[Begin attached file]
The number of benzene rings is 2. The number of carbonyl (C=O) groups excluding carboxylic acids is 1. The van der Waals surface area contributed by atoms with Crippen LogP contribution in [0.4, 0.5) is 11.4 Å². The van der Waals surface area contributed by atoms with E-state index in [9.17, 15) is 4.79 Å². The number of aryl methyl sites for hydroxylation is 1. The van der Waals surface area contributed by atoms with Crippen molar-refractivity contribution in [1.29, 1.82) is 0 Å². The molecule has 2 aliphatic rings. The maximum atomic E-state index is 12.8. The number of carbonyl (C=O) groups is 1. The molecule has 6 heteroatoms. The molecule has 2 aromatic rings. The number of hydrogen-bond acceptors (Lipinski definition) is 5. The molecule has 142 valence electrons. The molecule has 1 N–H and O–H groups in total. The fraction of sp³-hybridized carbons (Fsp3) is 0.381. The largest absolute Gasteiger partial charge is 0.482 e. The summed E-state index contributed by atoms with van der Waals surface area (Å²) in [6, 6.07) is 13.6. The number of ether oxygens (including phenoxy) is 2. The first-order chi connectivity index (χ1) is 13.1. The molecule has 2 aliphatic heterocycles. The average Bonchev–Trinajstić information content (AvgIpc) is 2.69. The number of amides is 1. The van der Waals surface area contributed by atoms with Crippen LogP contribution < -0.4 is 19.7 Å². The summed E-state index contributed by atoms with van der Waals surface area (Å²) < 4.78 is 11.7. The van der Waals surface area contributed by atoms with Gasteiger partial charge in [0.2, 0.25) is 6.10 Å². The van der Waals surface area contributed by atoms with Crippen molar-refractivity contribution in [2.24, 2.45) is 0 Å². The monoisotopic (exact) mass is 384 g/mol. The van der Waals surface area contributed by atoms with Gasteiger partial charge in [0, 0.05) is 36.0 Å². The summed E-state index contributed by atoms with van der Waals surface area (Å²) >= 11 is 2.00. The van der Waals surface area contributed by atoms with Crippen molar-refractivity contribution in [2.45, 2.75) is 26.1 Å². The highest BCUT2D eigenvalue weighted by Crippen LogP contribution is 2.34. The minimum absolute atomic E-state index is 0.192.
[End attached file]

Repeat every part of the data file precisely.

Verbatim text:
The number of benzene rings is 2. The number of carbonyl (C=O) groups excluding carboxylic acids is 1. The van der Waals surface area contributed by atoms with Crippen LogP contribution in [0.4, 0.5) is 11.4 Å². The van der Waals surface area contributed by atoms with E-state index in [9.17, 15) is 4.79 Å². The number of aryl methyl sites for hydroxylation is 1. The van der Waals surface area contributed by atoms with Crippen molar-refractivity contribution in [1.29, 1.82) is 0 Å². The molecule has 2 aliphatic rings. The maximum atomic E-state index is 12.8. The number of carbonyl (C=O) groups is 1. The molecule has 6 heteroatoms. The molecule has 2 aromatic rings. The number of hydrogen-bond acceptors (Lipinski definition) is 5. The molecule has 142 valence electrons. The molecule has 1 N–H and O–H groups in total. The fraction of sp³-hybridized carbons (Fsp3) is 0.381. The largest absolute Gasteiger partial charge is 0.482 e. The summed E-state index contributed by atoms with van der Waals surface area (Å²) in [6, 6.07) is 13.6. The number of ether oxygens (including phenoxy) is 2. The first-order chi connectivity index (χ1) is 13.1. The molecule has 2 aliphatic heterocycles. The average Bonchev–Trinajstić information content (AvgIpc) is 2.69. The number of amides is 1. The van der Waals surface area contributed by atoms with Crippen LogP contribution < -0.4 is 19.7 Å². The summed E-state index contributed by atoms with van der Waals surface area (Å²) < 4.78 is 11.7. The van der Waals surface area contributed by atoms with Gasteiger partial charge in [0.2, 0.25) is 6.10 Å². The van der Waals surface area contributed by atoms with Crippen molar-refractivity contribution in [2.24, 2.45) is 0 Å². The monoisotopic (exact) mass is 384 g/mol. The van der Waals surface area contributed by atoms with Gasteiger partial charge in [0, 0.05) is 36.0 Å². The summed E-state index contributed by atoms with van der Waals surface area (Å²) >= 11 is 2.00. The van der Waals surface area contributed by atoms with Crippen molar-refractivity contribution in [2.45, 2.75) is 26.1 Å². The highest BCUT2D eigenvalue weighted by Crippen LogP contribution is 2.34. The minimum absolute atomic E-state index is 0.192.